Using the Internet: Viewing web pages

Everything you view online has been put on a "server" – a computer that is serving the information to you when you request it by typing in a web address or clicking a link in a search engine.

Web pages and documents stored on servers are typically accessed via a Web Browser. There are various browsers available – mainstream examples are Internet Explorer, Firefox, Chrome and Safari. A web browser is just a piece of software you have on your computer that knows how to read and display web pages to you. Each different browser has different features and people have their favourites. I use Chrome, and I happen to have a Samsung TV. Someone else might use Internet Explorer and happen to have a Sony TV! Just different options of the same thing.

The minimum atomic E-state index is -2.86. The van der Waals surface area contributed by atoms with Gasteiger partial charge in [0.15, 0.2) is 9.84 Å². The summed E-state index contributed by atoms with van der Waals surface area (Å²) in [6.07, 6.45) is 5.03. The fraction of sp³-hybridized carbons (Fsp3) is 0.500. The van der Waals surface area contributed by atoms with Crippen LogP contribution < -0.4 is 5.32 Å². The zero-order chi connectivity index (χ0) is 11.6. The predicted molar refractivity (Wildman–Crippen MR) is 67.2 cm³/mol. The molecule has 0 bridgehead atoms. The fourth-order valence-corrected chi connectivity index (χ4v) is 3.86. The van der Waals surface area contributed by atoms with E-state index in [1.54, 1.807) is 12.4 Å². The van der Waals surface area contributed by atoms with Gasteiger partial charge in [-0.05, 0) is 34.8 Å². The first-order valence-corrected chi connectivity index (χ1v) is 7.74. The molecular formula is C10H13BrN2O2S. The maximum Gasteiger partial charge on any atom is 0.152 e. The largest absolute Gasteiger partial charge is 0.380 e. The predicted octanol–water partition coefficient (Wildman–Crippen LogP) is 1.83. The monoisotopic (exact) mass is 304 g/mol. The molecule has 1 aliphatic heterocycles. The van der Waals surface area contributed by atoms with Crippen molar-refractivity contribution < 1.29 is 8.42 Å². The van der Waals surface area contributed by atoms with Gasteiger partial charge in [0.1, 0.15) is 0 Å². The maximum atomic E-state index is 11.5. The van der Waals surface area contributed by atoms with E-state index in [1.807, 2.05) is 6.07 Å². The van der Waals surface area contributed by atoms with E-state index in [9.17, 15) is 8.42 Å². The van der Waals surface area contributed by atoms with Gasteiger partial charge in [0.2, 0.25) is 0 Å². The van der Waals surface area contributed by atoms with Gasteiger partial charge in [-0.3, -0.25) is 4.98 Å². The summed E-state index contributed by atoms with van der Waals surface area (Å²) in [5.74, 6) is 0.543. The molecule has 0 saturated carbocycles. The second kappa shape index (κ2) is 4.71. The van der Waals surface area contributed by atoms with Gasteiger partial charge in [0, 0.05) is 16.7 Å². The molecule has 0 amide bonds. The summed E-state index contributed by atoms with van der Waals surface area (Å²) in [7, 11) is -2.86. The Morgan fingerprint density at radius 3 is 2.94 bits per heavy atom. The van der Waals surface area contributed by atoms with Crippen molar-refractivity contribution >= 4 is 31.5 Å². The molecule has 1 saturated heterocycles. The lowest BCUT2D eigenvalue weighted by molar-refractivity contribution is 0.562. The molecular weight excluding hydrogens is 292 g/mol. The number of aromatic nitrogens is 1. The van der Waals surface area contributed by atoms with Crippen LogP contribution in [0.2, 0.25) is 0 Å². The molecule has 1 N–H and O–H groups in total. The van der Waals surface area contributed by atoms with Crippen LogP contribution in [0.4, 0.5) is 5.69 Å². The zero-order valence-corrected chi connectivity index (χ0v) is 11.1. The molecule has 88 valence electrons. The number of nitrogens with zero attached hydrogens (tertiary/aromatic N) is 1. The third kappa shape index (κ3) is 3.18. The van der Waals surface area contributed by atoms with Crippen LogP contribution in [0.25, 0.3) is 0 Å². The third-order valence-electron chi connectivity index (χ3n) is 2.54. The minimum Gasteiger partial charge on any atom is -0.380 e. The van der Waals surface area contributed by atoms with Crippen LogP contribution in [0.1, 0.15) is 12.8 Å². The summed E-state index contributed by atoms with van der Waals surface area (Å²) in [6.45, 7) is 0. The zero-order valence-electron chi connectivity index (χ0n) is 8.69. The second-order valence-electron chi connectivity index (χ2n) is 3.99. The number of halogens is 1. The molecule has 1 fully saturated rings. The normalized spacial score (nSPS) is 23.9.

Browser logos

You access a website by typing it's address into the address bar on the browser (shown below with a red box around it). This domain name address is kind of a redirect for the server the site is on – rather than you learn a complicated name of a computer which is lots of numbers, every website has a name associated to it so you just have to type that in instead.

Many people think you access a website through the Google search bar, but that is not the case. The proper way to access a website is via the address bar on your browser. Using Google is like ringing Directory Enquiries and asking them to put you through to a phone number you're trying to ring; using the address bar is like phoning a friend directly.

Browser address bar

Browsers generally have a "go" button or similar on the end of the address bar, but if you can't find it, after you've typed in the address just press "return" on your keyboard and that'll do the trick!

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